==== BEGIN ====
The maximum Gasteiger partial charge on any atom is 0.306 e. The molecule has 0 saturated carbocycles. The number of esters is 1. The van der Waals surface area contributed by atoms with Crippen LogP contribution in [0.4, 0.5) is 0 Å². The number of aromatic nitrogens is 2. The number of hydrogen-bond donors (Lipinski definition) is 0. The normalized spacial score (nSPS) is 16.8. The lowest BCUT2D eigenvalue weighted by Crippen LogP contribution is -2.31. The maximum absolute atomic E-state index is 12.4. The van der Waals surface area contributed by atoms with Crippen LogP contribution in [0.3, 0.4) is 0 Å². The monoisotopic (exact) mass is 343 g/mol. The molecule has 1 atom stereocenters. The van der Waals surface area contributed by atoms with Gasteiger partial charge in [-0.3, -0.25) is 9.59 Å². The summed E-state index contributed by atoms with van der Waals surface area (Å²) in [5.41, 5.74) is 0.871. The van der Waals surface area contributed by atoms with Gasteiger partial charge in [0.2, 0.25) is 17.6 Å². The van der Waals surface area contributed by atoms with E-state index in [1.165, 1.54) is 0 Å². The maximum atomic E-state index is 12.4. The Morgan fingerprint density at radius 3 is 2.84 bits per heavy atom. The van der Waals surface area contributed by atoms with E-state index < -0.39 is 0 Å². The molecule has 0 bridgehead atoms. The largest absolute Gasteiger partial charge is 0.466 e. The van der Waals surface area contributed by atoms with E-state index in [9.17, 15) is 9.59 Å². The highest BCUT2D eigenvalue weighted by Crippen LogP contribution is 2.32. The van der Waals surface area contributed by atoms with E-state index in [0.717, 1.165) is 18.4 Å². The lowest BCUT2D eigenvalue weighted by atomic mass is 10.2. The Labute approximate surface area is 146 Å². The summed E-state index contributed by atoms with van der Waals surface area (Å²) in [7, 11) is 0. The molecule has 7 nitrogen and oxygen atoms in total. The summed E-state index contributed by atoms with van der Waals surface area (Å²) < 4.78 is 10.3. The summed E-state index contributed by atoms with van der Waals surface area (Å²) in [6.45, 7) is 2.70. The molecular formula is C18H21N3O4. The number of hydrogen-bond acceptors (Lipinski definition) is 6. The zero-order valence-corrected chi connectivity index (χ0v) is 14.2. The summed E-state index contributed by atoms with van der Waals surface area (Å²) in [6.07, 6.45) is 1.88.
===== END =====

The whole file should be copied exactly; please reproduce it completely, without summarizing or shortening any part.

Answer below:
The maximum Gasteiger partial charge on any atom is 0.306 e. The molecule has 0 saturated carbocycles. The number of esters is 1. The van der Waals surface area contributed by atoms with Crippen LogP contribution in [0.4, 0.5) is 0 Å². The number of aromatic nitrogens is 2. The number of hydrogen-bond donors (Lipinski definition) is 0. The normalized spacial score (nSPS) is 16.8. The lowest BCUT2D eigenvalue weighted by Crippen LogP contribution is -2.31. The maximum absolute atomic E-state index is 12.4. The van der Waals surface area contributed by atoms with Crippen LogP contribution in [0.3, 0.4) is 0 Å². The monoisotopic (exact) mass is 343 g/mol. The molecule has 1 atom stereocenters. The van der Waals surface area contributed by atoms with Gasteiger partial charge in [-0.3, -0.25) is 9.59 Å². The summed E-state index contributed by atoms with van der Waals surface area (Å²) in [5.41, 5.74) is 0.871. The van der Waals surface area contributed by atoms with Gasteiger partial charge in [0.2, 0.25) is 17.6 Å². The van der Waals surface area contributed by atoms with E-state index in [1.165, 1.54) is 0 Å². The maximum atomic E-state index is 12.4. The Morgan fingerprint density at radius 3 is 2.84 bits per heavy atom. The van der Waals surface area contributed by atoms with E-state index < -0.39 is 0 Å². The molecule has 0 bridgehead atoms. The largest absolute Gasteiger partial charge is 0.466 e. The van der Waals surface area contributed by atoms with E-state index in [9.17, 15) is 9.59 Å². The highest BCUT2D eigenvalue weighted by Crippen LogP contribution is 2.32. The van der Waals surface area contributed by atoms with E-state index in [0.717, 1.165) is 18.4 Å². The lowest BCUT2D eigenvalue weighted by atomic mass is 10.2. The Labute approximate surface area is 146 Å². The summed E-state index contributed by atoms with van der Waals surface area (Å²) in [7, 11) is 0. The molecule has 7 nitrogen and oxygen atoms in total. The summed E-state index contributed by atoms with van der Waals surface area (Å²) < 4.78 is 10.3. The summed E-state index contributed by atoms with van der Waals surface area (Å²) in [6.45, 7) is 2.70. The molecular formula is C18H21N3O4. The number of hydrogen-bond acceptors (Lipinski definition) is 6. The zero-order valence-corrected chi connectivity index (χ0v) is 14.2. The summed E-state index contributed by atoms with van der Waals surface area (Å²) in [6.07, 6.45) is 1.88.